The excitement surrounding netbooks is long gone, with every major manufacturer walking away from the market in favour of higher-margin products and people opting for tablets or more powerful ultra-slim laptops instead. But there’s still room for laptops in the low budget marketplace, and one unlikely player is slowly but surely gaining traction: the Linux-based, cloud-centric Google Chromebook.
According to data from NPD, the devices have snagged 20 percent to 25 percent of the sub-$300 market in the US. Although that’s not a whole lot in the grand scheme of things, it’s at the very least noteworthy given that they are now the fastest-growing segment of the PC industry based on price.
Introduced in 2011, Chromebooks represented a major paradigm shift that ditched traditional desktop applications for web-based services. But their initial $350 - $430 price range made them a hard sell against Windows machines. Although Microsoft is still far from losing the throne, Google has been winning over customers by iterating with better hardware, lower prices, and expanded retail availability. NPD also notes that Chromebooks allow much more off-line activity now through a series of updates to Chrome OS.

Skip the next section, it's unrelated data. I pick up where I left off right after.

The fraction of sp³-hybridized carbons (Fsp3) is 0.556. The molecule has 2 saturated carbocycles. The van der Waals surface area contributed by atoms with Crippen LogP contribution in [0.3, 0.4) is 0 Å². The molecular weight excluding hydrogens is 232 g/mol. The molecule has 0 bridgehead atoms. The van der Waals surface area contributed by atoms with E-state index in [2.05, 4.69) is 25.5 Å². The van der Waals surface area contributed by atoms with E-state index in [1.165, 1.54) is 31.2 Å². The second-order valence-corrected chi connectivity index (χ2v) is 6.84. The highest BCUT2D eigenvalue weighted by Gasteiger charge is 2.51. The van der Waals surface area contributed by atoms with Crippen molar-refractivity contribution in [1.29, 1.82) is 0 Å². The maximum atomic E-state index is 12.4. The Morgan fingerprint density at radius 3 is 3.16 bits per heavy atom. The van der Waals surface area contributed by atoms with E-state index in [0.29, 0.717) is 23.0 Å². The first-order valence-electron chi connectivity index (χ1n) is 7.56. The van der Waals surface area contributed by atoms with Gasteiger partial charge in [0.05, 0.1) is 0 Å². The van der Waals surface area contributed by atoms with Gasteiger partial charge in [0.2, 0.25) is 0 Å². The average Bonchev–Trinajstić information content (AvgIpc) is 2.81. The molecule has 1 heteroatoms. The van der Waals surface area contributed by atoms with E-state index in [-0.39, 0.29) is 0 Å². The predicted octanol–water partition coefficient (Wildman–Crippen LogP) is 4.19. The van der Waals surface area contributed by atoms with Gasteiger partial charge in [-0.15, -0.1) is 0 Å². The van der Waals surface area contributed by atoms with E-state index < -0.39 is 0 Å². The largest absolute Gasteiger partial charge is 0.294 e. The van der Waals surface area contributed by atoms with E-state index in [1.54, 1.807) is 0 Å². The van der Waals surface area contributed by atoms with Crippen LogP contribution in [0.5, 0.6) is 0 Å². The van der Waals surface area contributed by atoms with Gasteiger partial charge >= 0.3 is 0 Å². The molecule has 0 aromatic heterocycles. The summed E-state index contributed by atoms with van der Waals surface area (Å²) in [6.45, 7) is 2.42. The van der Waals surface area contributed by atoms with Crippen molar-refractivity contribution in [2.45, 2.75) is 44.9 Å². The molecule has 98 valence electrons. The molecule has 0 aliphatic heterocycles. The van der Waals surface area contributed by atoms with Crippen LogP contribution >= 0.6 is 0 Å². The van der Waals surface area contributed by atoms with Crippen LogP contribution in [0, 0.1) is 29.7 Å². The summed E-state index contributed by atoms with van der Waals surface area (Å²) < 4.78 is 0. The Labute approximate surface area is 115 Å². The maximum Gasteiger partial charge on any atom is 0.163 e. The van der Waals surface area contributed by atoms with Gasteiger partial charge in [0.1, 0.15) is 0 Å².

Acer, Asus, HP, Lenovo, and Samsung are all selling Chromebooks through nearly 7,000 retail outlets including Best Buy, Fry's, Office Depot, OfficeMax, Walmart, Amazon and Tiger Direct.
Google even began selling its own branded model earlier this year, though with a starting price of $1,300, the Chromebook Pixel is more of an experiment than anything else. The device features a 12.85 inch 2560×1700 touch screen, Core i5 CPU, a 32GB or 64GB SSD and 1TB of storage on Google Drive for three years.
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